AUTHOR: The East African | PUBLISHED: September 19, 2023
Two people counting and exchanging the United States 100-dollar bills and Iran's Rial banknotes | Credit | AFP
The scarcity and volatility of the dollar, high interest rates and access to credit is scaring away investors in the East African region.
According to the Report on the Ease of Doing Business in the East African Community (EAC) 2023 by the East African Business Council (EABC), unregulated foreign exchange markets at the border, legal tax appeals, rulings, and long customs valuation processes are threats to businesses in the region.
The 252 companies surveyed mentioned trade finance challenges, specifically the dollar scarcity, high interest rates, and limited access to credit are among the key challenges.
“The dollar is putting pressure on local currencies and so our currencies are losing value making it difficult to do business,” said John Kalisa, chief executive of the East African Business Council.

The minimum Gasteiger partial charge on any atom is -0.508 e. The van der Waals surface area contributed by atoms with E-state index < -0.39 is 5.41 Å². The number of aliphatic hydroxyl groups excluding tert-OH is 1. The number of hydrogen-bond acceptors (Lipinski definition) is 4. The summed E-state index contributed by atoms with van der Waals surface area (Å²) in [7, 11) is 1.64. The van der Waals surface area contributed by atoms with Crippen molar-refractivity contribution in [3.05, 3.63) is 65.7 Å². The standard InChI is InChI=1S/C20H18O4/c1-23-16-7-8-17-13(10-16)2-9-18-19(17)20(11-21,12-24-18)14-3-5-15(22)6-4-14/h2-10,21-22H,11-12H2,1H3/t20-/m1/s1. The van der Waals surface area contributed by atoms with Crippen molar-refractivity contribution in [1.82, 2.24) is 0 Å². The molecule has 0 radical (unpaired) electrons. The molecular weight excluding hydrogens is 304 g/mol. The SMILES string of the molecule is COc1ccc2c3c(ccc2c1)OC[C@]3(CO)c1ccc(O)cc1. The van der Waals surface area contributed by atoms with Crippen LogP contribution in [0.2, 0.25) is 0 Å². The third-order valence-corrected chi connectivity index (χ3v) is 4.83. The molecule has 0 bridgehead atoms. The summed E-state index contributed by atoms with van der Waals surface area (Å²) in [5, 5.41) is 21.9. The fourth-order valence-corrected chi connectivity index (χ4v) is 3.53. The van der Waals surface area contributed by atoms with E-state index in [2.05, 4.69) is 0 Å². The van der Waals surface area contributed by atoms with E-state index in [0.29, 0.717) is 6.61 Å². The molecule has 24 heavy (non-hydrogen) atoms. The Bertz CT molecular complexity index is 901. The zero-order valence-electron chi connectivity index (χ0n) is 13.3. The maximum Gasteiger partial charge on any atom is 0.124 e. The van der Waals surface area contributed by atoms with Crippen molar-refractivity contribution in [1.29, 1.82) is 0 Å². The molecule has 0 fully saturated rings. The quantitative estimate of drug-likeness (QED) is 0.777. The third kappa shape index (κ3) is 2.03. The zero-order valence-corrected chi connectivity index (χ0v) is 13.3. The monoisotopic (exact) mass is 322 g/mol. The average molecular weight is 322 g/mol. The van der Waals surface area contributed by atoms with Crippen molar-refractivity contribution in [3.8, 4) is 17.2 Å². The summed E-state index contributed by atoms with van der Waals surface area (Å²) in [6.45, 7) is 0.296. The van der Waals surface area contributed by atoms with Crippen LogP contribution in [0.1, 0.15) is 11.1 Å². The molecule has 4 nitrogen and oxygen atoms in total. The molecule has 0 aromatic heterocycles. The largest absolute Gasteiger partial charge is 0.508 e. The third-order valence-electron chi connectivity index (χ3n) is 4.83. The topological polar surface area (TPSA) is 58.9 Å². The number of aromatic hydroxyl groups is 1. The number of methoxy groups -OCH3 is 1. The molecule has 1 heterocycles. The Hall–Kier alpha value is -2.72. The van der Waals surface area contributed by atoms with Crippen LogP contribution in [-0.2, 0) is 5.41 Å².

“Our dollar reserves are dwindling, meaning that we import more than what we export so we are in a trade deficit. The only way to get out is to improve our productivity.”
Last week, commercial banks quoted the Ugandan shilling at 3,735/3,745, to the dollar. In September, the Kenyan shilling extended its losses against the US dollar to surpass its overall drop last year despite the revamp of the interbank forex market in March. The local currency has booked losses of 21.6 percent against the dollar from Ksh120.34 on September 12 last year to Ksh146.36 as of Monday this week.
According to the Bank of Tanzania, the indicative exchange rates as of Thursday show the country’s shilling has hit a new record low of an average of 2,428.7 against the dollar.
“The pressure coming from the dollar sends a message to the regional bloc that there is a need to improve production especially in agriculture and productivity,” said Kalisa.
And even after the harmonisation of the Common External Tariff there is no uniform application of CET in the EAC partner states. The EABC report further faults the high trading cost in the region due to difficulty in making cross-border payments, multiple taxes and fees; local government levies/cess at the border and harassment, because most government regulatory authorities are motivated towards tax collection with a narrow view of the significance of allowing free trade across borders.
The report recommends among other solutions that partner states should improve the ease of doing business through simplified and coordinated legislations for business registrations, access to finance, contract enforcement, and payment of taxes.
Companies also blamed lack of business in the EAC on inadequate information on government policies and regulations.